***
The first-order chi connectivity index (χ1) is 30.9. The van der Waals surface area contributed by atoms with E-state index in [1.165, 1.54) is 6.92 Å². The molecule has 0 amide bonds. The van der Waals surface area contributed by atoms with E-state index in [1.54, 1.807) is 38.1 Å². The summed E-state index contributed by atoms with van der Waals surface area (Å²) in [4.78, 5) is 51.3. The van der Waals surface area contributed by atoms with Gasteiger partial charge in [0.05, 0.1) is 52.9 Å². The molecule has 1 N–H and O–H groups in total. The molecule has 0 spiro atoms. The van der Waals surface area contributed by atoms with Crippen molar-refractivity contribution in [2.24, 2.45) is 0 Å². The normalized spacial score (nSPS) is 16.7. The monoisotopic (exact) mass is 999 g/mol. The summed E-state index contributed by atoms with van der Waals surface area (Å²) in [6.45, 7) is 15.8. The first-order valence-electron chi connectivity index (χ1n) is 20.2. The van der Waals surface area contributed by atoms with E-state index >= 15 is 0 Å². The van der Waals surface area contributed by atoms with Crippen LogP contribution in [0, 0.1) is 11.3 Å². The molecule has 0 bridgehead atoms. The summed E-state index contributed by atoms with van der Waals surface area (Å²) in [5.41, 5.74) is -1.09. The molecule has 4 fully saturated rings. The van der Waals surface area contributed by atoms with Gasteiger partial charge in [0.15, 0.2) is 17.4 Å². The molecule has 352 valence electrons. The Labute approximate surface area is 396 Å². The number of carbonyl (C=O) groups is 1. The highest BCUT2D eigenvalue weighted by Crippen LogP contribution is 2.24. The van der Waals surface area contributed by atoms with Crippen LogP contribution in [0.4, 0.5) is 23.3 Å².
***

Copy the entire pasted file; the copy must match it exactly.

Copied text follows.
The first-order chi connectivity index (χ1) is 30.9. The van der Waals surface area contributed by atoms with E-state index in [1.165, 1.54) is 6.92 Å². The molecule has 0 amide bonds. The van der Waals surface area contributed by atoms with E-state index in [1.54, 1.807) is 38.1 Å². The summed E-state index contributed by atoms with van der Waals surface area (Å²) in [4.78, 5) is 51.3. The van der Waals surface area contributed by atoms with Gasteiger partial charge in [0.05, 0.1) is 52.9 Å². The molecule has 1 N–H and O–H groups in total. The molecule has 0 spiro atoms. The van der Waals surface area contributed by atoms with Crippen molar-refractivity contribution in [2.24, 2.45) is 0 Å². The normalized spacial score (nSPS) is 16.7. The monoisotopic (exact) mass is 999 g/mol. The summed E-state index contributed by atoms with van der Waals surface area (Å²) in [6.45, 7) is 15.8. The first-order valence-electron chi connectivity index (χ1n) is 20.2. The van der Waals surface area contributed by atoms with E-state index >= 15 is 0 Å². The van der Waals surface area contributed by atoms with Crippen LogP contribution in [0, 0.1) is 11.3 Å². The molecule has 0 bridgehead atoms. The summed E-state index contributed by atoms with van der Waals surface area (Å²) in [5.41, 5.74) is -1.09. The molecule has 4 fully saturated rings. The van der Waals surface area contributed by atoms with Gasteiger partial charge in [0.15, 0.2) is 17.4 Å². The molecule has 352 valence electrons. The Labute approximate surface area is 396 Å². The number of carbonyl (C=O) groups is 1. The highest BCUT2D eigenvalue weighted by Crippen LogP contribution is 2.24. The van der Waals surface area contributed by atoms with Crippen LogP contribution in [0.4, 0.5) is 23.3 Å².